Despite some temporary movement on the town’s side last week municipal workers are headed for their fourth week of strike action.
“It’s so excellent, the mayor made an assumption that we are divided,” said Jack Bourassa, regional executive vice-president for the Public Service Alliance of Canada last Thursday. “From everything, I’ve seen here, that’s not the case. In fact, we’ve heard from a councillor who says he wants to come out and picket with us.”
Bourassa declined to say which councillor when questioned by The Hub.
On Wednesday morning, both the municipality and unionized workers’ bargaining teams returned to the table at the behest of the mediator. Less than an hour and a half later, the mayor’s office released a statement saying the town had increased its offer from one per cent to one and a quarter over three years but also put a 24-hour deadline on the offer.
The statement read that the union’s bargaining team declined and left negotiations.
“Our original offer of one per cent wage increase remains open to acceptance,” it reads. “Unfortunately, the strike will continue.”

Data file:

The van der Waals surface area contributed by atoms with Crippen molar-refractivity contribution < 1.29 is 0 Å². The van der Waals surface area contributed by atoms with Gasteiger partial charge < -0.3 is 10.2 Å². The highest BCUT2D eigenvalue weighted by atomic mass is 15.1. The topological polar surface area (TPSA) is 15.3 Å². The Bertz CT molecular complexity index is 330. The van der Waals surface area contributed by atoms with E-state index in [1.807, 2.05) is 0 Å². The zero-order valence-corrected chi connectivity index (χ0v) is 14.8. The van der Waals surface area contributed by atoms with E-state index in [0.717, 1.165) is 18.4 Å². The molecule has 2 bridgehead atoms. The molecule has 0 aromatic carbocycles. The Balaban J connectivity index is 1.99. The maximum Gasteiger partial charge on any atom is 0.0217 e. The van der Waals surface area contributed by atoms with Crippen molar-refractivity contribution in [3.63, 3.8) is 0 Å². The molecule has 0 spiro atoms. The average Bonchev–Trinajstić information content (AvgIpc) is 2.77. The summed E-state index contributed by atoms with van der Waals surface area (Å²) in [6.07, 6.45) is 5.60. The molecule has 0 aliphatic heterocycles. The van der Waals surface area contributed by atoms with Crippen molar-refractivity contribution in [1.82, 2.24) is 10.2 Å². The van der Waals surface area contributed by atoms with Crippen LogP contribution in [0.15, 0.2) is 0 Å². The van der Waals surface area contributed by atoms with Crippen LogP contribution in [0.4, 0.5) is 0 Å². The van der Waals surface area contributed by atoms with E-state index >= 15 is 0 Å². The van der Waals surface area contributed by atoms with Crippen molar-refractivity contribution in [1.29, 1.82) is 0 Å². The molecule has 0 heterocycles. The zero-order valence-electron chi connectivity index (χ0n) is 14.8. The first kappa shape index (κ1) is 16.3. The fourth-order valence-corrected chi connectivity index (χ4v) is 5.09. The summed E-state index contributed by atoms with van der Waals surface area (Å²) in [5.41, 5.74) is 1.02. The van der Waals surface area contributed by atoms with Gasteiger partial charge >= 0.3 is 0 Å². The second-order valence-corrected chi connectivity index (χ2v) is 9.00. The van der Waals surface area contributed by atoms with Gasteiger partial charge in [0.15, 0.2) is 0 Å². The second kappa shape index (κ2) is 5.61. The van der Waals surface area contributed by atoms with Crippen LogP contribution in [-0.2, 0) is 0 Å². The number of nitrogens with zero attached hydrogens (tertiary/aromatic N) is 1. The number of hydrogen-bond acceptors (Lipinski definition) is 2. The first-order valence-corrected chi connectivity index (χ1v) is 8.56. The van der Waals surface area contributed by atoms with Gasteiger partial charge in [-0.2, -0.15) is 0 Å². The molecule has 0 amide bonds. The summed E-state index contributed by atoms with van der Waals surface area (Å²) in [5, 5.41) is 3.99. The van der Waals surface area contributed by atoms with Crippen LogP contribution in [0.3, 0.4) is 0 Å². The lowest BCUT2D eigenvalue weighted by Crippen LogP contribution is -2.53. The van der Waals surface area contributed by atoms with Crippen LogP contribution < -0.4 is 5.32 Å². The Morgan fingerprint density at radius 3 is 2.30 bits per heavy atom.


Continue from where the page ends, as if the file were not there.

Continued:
The union issued a similar statement but said the town’s offer was unfair and unreasonable.
“Every day, workers explain to their bargaining team what they are looking for, and the team won’t bring back an offer they’ll refuse,” it read. “Workers and the union are always willing to return to the table and negotiate but the town has only offered the team an ultimatum with no room to bargain fairly.”
Later on Wednesday, the town sent an open letter to all municipal employees inviting them to come back to work with the one per cent per year increase. In response, workers burned a poster made of the open letter in a rally outside the new fire hall on Thursday afternoon. PSAC national president Robyn Benson was on hand and told the union members present to show mayor Andrew Cassidy he could “stick his letter where the sun don’t shine” in an impassioned speech.
Workers continue to strike for an increase in pay in their next collective agreement. They are demanding 2.5, 2.25 and 2.25 per cent over the next three years, as well as the same increase in their housing allowance, which currently stands at nearly $500 a month, according to their collective agreement. The town has stood firm at a one per cent increase for three years since early February, with a brief respite to 1.25 last week. Cassidy was asked for comment but he hadn’t responded as of press time.